The membership organization which lobbies for the use of drones for the corporations which comprise its membership is the Association for Unmanned Vehicle Systems International. The growth of this industry is now measured in the billions of dollars, with applications for drone usage growing out into law enforcement within the United States on a weekly basis.

These are facts, supportable by contracts reflecting sales.

Facts are generally inconvenient for parties attempting to 'win' the battle for public opinion. These facts are true for drone contractors today and were true of the Military Industrial Complex on January 17, 1961 when Dwight D. Eisenhower gave his farewell address, and warning about the influence of these corporations, to the American People.

Eisenhower warns us of the military industrial complex



Manufacturing opinion in Americans results in increased sales and a limiting of the options they see as possible. This is at the heart of the strategy by which the Multi-National Corporations have build their business plan from the time of World War I – present day.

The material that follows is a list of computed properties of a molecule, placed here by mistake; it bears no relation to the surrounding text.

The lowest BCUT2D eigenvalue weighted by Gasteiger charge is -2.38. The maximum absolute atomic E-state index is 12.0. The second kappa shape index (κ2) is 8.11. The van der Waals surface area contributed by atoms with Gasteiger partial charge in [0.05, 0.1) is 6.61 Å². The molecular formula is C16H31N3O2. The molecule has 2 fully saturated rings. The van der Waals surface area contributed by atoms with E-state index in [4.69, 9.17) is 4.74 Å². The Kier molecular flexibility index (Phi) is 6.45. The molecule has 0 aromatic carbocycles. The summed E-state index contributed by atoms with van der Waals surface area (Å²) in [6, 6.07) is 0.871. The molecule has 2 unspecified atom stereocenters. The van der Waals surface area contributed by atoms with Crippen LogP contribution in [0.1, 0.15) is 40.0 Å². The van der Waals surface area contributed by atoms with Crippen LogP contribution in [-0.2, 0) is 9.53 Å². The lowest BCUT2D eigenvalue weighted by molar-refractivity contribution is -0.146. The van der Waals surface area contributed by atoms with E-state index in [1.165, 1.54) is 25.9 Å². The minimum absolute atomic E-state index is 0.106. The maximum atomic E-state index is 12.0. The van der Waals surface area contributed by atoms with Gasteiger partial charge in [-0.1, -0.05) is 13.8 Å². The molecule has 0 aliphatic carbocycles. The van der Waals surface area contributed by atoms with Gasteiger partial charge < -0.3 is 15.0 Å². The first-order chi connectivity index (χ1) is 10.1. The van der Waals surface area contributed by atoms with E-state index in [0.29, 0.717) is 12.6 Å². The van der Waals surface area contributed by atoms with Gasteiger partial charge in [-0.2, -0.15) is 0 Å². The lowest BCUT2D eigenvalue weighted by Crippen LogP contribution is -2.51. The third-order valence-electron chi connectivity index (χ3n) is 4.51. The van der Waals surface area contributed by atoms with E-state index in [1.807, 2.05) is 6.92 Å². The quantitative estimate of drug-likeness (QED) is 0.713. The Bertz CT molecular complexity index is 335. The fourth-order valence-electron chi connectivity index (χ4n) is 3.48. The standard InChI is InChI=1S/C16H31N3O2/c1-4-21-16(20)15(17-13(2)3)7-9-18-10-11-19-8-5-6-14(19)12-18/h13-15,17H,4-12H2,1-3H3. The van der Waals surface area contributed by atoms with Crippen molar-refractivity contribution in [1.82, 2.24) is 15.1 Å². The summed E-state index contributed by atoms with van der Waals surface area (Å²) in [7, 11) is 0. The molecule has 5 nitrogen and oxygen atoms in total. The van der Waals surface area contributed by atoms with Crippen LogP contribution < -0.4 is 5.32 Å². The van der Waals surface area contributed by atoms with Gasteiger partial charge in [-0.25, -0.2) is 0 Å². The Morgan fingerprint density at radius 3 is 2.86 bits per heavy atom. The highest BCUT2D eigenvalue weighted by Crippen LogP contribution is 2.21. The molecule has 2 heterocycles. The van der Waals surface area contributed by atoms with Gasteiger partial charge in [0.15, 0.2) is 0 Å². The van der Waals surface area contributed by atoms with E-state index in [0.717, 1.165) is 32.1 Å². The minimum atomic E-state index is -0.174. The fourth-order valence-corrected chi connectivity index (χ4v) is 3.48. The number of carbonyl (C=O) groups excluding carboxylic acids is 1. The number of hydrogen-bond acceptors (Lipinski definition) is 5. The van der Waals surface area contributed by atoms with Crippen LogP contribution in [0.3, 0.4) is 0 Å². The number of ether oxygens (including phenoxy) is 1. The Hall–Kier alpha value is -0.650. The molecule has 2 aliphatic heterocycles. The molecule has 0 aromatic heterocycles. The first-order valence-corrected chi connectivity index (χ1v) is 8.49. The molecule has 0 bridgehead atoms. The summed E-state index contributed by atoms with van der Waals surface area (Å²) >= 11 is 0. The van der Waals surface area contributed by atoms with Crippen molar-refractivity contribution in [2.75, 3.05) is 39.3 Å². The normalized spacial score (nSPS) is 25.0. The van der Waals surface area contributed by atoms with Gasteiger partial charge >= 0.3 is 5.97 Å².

Propaganda had been used to influence groups and nations for as long as we have recorded history. But the practice was codified with a set of rules by Edward Bernays, a cousin of Sigmund Freud, in the 1020s. There are seven principles of propaganda, which include:

Seven Main Principles
Bandwagon – Follow the Crowd.
Card stacking Tell them ONLY what you want them to know.
Glittering Generalities – Use words which let the listener fool themselves.
Name Calling - Negative, derogatory langauge to describe the enemy in speech, images, and writing.
Plain Folks – Taking on language, idioms, jokes, and accent to increase of the target audience to increase familiarity and elicit acceptance and trust.

Additional Principles
AssertionSay it, and say it again with conviction
Lesser of Two EvilsLimit the choices to this or that, ignoring all other possibilities.
Pinpointing the Enemy – Name an individual, group, or nation as the 'problem.' Ignore refuting facts.
Simplification (Stereotyping)Similar to Pinpointing. Ignore refuting facts.

The opinions held by Americans are largely the product of propaganda today, though this is now changing through access to the Internet.

Public Relations professionals know the public forgets about scandals, both corporate and politically, in only a few months or years. Today, major scandals of the early 90s have vanished from the collective memory.